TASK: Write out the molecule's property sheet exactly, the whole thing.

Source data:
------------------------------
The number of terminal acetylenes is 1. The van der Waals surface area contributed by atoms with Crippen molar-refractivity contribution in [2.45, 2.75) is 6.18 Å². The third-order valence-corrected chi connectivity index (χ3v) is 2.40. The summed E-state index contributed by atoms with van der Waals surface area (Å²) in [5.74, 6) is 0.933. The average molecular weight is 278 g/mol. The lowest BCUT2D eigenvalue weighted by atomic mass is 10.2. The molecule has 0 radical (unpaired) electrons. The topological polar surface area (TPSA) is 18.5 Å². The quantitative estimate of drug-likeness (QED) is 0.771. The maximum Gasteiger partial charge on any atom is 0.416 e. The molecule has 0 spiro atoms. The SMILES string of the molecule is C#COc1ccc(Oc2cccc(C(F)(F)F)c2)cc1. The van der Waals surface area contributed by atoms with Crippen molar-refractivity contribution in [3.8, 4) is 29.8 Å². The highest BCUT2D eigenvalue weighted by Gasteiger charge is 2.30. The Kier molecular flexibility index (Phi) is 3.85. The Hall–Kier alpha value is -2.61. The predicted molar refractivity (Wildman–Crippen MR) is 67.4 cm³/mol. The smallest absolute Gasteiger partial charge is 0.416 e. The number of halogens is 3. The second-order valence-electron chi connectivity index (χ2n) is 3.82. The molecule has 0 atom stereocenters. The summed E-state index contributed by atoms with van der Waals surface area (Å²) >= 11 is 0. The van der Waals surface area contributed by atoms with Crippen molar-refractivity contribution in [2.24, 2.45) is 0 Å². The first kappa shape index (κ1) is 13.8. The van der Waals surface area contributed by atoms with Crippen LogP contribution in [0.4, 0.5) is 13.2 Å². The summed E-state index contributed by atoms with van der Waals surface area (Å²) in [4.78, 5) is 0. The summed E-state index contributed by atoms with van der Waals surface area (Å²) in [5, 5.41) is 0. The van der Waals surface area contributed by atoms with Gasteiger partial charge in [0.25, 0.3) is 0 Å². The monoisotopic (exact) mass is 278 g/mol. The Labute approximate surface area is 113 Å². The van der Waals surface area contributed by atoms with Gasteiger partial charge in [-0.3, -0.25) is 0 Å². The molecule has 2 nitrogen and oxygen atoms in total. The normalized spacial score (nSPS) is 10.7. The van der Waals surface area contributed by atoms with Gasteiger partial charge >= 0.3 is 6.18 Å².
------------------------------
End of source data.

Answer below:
The number of terminal acetylenes is 1. The van der Waals surface area contributed by atoms with Crippen molar-refractivity contribution in [2.45, 2.75) is 6.18 Å². The third-order valence-corrected chi connectivity index (χ3v) is 2.40. The summed E-state index contributed by atoms with van der Waals surface area (Å²) in [5.74, 6) is 0.933. The average molecular weight is 278 g/mol. The lowest BCUT2D eigenvalue weighted by atomic mass is 10.2. The molecule has 0 radical (unpaired) electrons. The topological polar surface area (TPSA) is 18.5 Å². The quantitative estimate of drug-likeness (QED) is 0.771. The maximum Gasteiger partial charge on any atom is 0.416 e. The molecule has 0 spiro atoms. The SMILES string of the molecule is C#COc1ccc(Oc2cccc(C(F)(F)F)c2)cc1. The van der Waals surface area contributed by atoms with Crippen molar-refractivity contribution in [3.8, 4) is 29.8 Å². The highest BCUT2D eigenvalue weighted by Gasteiger charge is 2.30. The Kier molecular flexibility index (Phi) is 3.85. The Hall–Kier alpha value is -2.61. The predicted molar refractivity (Wildman–Crippen MR) is 67.4 cm³/mol. The smallest absolute Gasteiger partial charge is 0.416 e. The number of halogens is 3. The second-order valence-electron chi connectivity index (χ2n) is 3.82. The molecule has 0 atom stereocenters. The summed E-state index contributed by atoms with van der Waals surface area (Å²) >= 11 is 0. The van der Waals surface area contributed by atoms with Crippen molar-refractivity contribution in [2.24, 2.45) is 0 Å². The first kappa shape index (κ1) is 13.8. The van der Waals surface area contributed by atoms with Crippen LogP contribution in [0.4, 0.5) is 13.2 Å². The summed E-state index contributed by atoms with van der Waals surface area (Å²) in [4.78, 5) is 0. The summed E-state index contributed by atoms with van der Waals surface area (Å²) in [5, 5.41) is 0. The van der Waals surface area contributed by atoms with Gasteiger partial charge in [0.25, 0.3) is 0 Å². The monoisotopic (exact) mass is 278 g/mol. The Labute approximate surface area is 113 Å². The van der Waals surface area contributed by atoms with Gasteiger partial charge in [-0.3, -0.25) is 0 Å². The molecule has 2 nitrogen and oxygen atoms in total. The normalized spacial score (nSPS) is 10.7. The van der Waals surface area contributed by atoms with Gasteiger partial charge >= 0.3 is 6.18 Å².